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Firefighters Honored For Lifesaving Acts of Bravery at Annual Medal Day

By Trevor Kapp | June 6, 2012 5:41pm
Dozens of firefighters were honored Wednesday on FDNY Medal Day.
Dozens of firefighters were honored Wednesday on FDNY Medal Day.
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DNAinfo/Trevor Kapp

GRAMERCY — Firefighter Kevin Hogan rushed into a burning Sunset Park apartment building five different times last March and rescued 11 people—including three children and a pregnant woman.

Hogan was one of dozens of Bravest who were recognized by Mayor Bloomberg and FDNY Commissioner Sal Cassano Wednesday at the 69th Regiment Armory for the FDNY’s annual medal day.

“Sixty-six individual medals, four group medals, all incredible stories of rescue,” Bloomberg said. “And most incredible of all, they don’t even begin to tell the whole story of what you do year in and year out to keep this city safe.”

Hogan was awarded the James Gordon Bennett Medal and New York State Honorary Fire Chiefs Association for his heroism last year.

“I did my job knowing that if anything happened to me, those guys had my back,” said Hogan, of Ladder Co. 114, referring to the six other crews that helped battle the blaze with him.

“That gave me the confidence to go in and do what I had to do. Without those guys, none of this would’ve been possible.”

Cassano praised the honorees for their valor and said that they represent what New York is about.

“Today, we’re one big happy family sharing in a great FDNY tradition that dates back 143 years,” Cassano said. “Day in and day out, you continue to work hard and do the most rewarding job you can do—helping people in a time of danger, helping people in a time of need.”

Firefighter Sean O’Mallon, of Engine Company 201 in Brooklyn, received the Thomas F. Dougherty Medal for his courage in Sunset Park that day.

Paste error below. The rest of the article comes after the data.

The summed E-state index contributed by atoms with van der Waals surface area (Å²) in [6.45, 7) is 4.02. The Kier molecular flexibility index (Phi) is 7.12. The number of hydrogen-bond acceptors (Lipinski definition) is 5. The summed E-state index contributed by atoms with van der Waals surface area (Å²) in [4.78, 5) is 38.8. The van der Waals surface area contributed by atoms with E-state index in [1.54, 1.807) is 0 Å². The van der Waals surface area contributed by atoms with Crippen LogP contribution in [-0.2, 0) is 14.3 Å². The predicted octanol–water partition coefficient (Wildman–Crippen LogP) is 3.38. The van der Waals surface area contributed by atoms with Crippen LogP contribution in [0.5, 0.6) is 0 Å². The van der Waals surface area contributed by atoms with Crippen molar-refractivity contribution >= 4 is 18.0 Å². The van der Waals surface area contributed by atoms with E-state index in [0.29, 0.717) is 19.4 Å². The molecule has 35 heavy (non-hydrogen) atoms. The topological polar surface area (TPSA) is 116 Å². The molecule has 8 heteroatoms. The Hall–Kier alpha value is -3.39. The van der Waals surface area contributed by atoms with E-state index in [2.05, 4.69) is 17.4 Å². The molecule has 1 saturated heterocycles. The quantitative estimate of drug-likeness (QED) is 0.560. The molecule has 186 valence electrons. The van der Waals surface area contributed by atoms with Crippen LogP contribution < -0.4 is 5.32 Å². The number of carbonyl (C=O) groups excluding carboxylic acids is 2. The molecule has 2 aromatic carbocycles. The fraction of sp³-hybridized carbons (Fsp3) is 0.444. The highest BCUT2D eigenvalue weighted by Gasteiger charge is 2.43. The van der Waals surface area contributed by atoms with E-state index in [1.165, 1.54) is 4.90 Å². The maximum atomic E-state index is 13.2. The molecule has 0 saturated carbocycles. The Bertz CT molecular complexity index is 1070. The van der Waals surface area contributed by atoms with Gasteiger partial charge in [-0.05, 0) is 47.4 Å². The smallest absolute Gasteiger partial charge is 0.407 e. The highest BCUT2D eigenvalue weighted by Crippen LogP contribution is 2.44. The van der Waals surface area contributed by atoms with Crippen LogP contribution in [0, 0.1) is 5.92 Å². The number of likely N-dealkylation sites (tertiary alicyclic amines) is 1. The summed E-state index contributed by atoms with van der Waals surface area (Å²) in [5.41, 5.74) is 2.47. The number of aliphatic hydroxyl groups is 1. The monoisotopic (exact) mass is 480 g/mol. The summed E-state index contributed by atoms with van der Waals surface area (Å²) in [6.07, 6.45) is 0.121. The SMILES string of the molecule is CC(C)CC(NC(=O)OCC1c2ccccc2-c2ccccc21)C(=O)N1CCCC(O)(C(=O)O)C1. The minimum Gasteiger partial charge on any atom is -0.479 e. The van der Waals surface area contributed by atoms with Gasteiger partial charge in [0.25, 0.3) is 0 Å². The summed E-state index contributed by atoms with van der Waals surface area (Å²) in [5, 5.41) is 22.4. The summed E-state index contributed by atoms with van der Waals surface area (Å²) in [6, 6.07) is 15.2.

O’Mallon said that when the call came in about 5 a.m., he had a “gut feeling” it was going to be the biggest blaze he’d ever encountered.

“There was fire in every window going up the stairway,” he said. “I just kind of took a deep breath and knew I had a job to do.”

He added that being recognized by the mayor and the fire commissioner was something he never imagined would happen.

“I never pictured myself being in this situation, so it really is amazing to be a part of it,” he said. “I’m still kind of absorbing and taking everything in, trying to exhale and enjoy it.”

Emergency Medical Service Lieutenant Derrick Simpkins received the first Chief Ulysses Grant Leadership Medal for his rescue of a Mill Basin construction worker last July.

“We were told by the construction workers that there was a person up there that was injured,” Simpkins said. “Without hesitation, me and my boys went on up and were very careful. We did what we had to do to save his life.”

Bloomberg said he wanted to make sure the firefighters realized how much the city depends on them.

“From me, from all New Yorkers, you have our deepest thanks,” he said. “Know that today and every day, New Yorkers thank their lucky stars that you have our back.”